Jeff: Right. Yeah. This is so important. That concept of emotional altitude and what happens to a customer’s emotional altitude when it’s at its highest, when they’re interacting with the product and thinking about what their life is gonna look like. And then when it’s at its lowest, which is usually not when they’re considering price, it’s usually at its lowest after they’ve left and they’ve simply forgotten. The emotion that was ascribed to that product kind of goes away. And so, when we insert ourselves back into the conversation very, very quickly, then we also give that next little rush of emotional adrenaline. We raise that emotional altitude back up. But the longer we go in the process without making a decision, the less likely it is we’ll decide.
And listen, we’ve both been there, Amy. You and I both have in common we like to shop. I get into shopping moods and I like what I like. Right? I’m not the biggest bargain hunter in the world. I like what I like. And that means that from time to time you and I have to make decisions that we’re gonna spend a little money on something even though we hadn’t planned on it. And I know, for me, if I, in a fit of responsibility, I look at it and I just go, “This is too much money. I’m going to walk away and I’m going to think about it,” the chances that I’m gonna buy it actually reduced dramatically by the time I’ve walked away. But if I’m making the decision right there, “This is right for me. I want it. I don’t care about the money,” it’s actually quite easy.
Amy: It is. And then I’ll descend that purchase to the debt. That’s the purchase where I’m like, “No, no, I didn’t need a twelfth dress this month,” to my husband. Because I’ve made the purchase decision and so now I feel the need to justify that fiercely. But you’re right. If I walk out and I don’t buy the dress and I get to the end of, you know, my shopping evening and I get to my car and I go, “Oh yeah, there was that other dress.” But I’ve forgotten about it at that point. And that only happens sometimes within the span of an hour, two hours.
Jeff: Yeah, yeah, yeah. Well, and this speaks to the idea of why it’s so important that we get that level of commitment because…and psychologists refer to this as the endowment effect. We esteem something more highly after we have committed to that purchase. So you’re right, we will come up with that justification. We will come up with that story, not to others, but to ourselves, as to why that makes sense. And when we do that, we just feel better about it. There’s nothing manipulative about it. It’s just what we do. That’s the way that our brains work. But, the longer we step aside from something, the more the emotional altitude drains off and then it’s very, very difficult to make that purchase decision.
Such a great conversation, on such a very difficult topic when we hear about this “We need to think about it.” And let’s just wrap it up here, Amy. I want to just go back to the mindset of the salesperson because what you often can almost imagine is that if you could read the thoughts of your typical salesperson, when a customer says, ”We want to think about it,” there are a whole lot of potential negative thoughts that could come into the brain, along the lines of, “Oh no, not this guy. I hate this.” Or it’s, “Oh no. Oh no. Oh no. I’m about to lose the sale.” What would you say to a salesperson in regards to the healthy mindset to adopt when you hear the words “We wanna think about it,” is what?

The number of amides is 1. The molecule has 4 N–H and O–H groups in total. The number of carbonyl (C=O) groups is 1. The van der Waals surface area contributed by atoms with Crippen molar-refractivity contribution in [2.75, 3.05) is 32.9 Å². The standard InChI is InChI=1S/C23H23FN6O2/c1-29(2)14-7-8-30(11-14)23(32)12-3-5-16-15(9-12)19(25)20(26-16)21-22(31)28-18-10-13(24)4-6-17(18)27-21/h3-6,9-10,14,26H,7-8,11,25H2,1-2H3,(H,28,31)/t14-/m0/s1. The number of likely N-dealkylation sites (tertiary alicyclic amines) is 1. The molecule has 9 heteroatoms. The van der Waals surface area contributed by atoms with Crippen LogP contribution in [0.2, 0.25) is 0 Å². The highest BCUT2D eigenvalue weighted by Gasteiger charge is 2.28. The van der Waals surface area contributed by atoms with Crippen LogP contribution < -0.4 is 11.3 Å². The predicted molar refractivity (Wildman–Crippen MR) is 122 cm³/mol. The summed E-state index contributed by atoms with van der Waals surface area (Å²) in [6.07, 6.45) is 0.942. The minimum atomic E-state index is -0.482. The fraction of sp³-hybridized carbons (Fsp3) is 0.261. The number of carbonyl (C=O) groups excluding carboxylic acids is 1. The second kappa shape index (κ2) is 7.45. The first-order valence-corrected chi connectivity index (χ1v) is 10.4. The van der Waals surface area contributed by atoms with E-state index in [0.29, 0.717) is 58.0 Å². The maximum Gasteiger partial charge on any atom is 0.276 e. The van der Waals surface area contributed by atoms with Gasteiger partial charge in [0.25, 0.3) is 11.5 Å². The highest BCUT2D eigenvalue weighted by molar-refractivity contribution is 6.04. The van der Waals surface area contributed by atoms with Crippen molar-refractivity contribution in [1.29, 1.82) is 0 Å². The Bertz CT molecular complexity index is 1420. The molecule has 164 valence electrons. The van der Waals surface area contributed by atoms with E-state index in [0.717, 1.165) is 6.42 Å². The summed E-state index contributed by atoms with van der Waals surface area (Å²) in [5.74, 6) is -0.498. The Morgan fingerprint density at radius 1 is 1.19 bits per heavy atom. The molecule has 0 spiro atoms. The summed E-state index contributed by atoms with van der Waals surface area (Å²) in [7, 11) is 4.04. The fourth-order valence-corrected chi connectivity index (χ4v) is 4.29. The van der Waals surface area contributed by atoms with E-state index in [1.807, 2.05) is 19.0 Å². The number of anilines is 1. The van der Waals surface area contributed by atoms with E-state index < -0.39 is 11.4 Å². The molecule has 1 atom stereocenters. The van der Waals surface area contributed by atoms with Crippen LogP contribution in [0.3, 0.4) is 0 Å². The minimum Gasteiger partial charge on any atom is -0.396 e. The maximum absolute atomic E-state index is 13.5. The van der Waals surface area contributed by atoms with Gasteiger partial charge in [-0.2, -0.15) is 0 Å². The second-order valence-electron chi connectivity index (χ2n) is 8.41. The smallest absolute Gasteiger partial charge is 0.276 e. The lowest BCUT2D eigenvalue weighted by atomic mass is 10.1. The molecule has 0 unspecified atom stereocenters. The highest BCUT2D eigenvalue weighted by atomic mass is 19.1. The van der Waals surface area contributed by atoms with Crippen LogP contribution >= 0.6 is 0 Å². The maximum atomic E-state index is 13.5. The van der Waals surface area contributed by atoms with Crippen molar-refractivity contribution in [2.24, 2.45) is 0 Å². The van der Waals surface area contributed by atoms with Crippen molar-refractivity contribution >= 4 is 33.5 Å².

Amy: The healthy mindset to adopt when you hear “We need to think about it,” is that there actually is something that they need to think about. And your goal is to uncover that, to bring it to the surface, both for your clarity and for the buyer’s clarity. That’s how you serve the buyer.
Jeff: Yeah, if they had nothing to think about…there’s actually a word for somebody who has nothing to think about. And we call them…
Jeff: Non-buyer. You show me a buyer who doesn’t have anything to think about and I’ll show you a non-buyer. Fantastic conversation. Really, really great stuff. I just dig when you and I sit down and we rap about sales theory anyway. But now we get to do that with all of our friends. That was fun.
Amy: It was fun. Thank you so much.
Jeff: Talk to you next time. Amy O’Connor, everybody. Well, we’ve been talking here about the “I want to think about it,” the “We want to think about it,” what we do about that. But I want to just reset this, and I talked about this in the conversation with Amy, but it bears repeating here. We’ve gotta ask the question, what are the motives? Am I doing this for me, or am I doing this for them? Am I doing it for the commission, or am I doing it to change my customer’s life to improve their life? Because here’s the idea. This I know about every single customer who buys anything at all, and that is that they buy for all the same reason. They buy because they have a desire to improve their life. That is the motivation for anyone who buys anything.
Well, as an extension, if they buy with the desire to improve their life, you know what that means? The sooner they buy, the sooner their life improves. So if I’m looking at it and I’m saying, “I’m not trying to sell a product, I’m looking to try and improve my customer’s life.” Look, if you don’t think that your product will improve your customer’s life, I beg you, go find another product because you’re not acting with integrity in the way you’re approaching the sale. But if you believe that this is right for the customer, that changes your motive. The sooner they buy, the sooner their life improves. That’s what we do in sales. We are in the business of life improvement. So think about it along those lines. Get your motive right. This isn’t for you, this isn’t for your company, certainly not for your commission. This is for your customer. Sales as service.
Well, there you go. Another episode of “The Buyer’s Mind.” If you’re enjoying the podcast, make sure you subscribe to that. Would really appreciate that. Leave a review if you wouldn’t mind too. But that’s another wrap on our podcast. Hope you enjoyed it. You can find everything you need at jeffshore.com. But until next time, my friends, go out there and change someone’s world.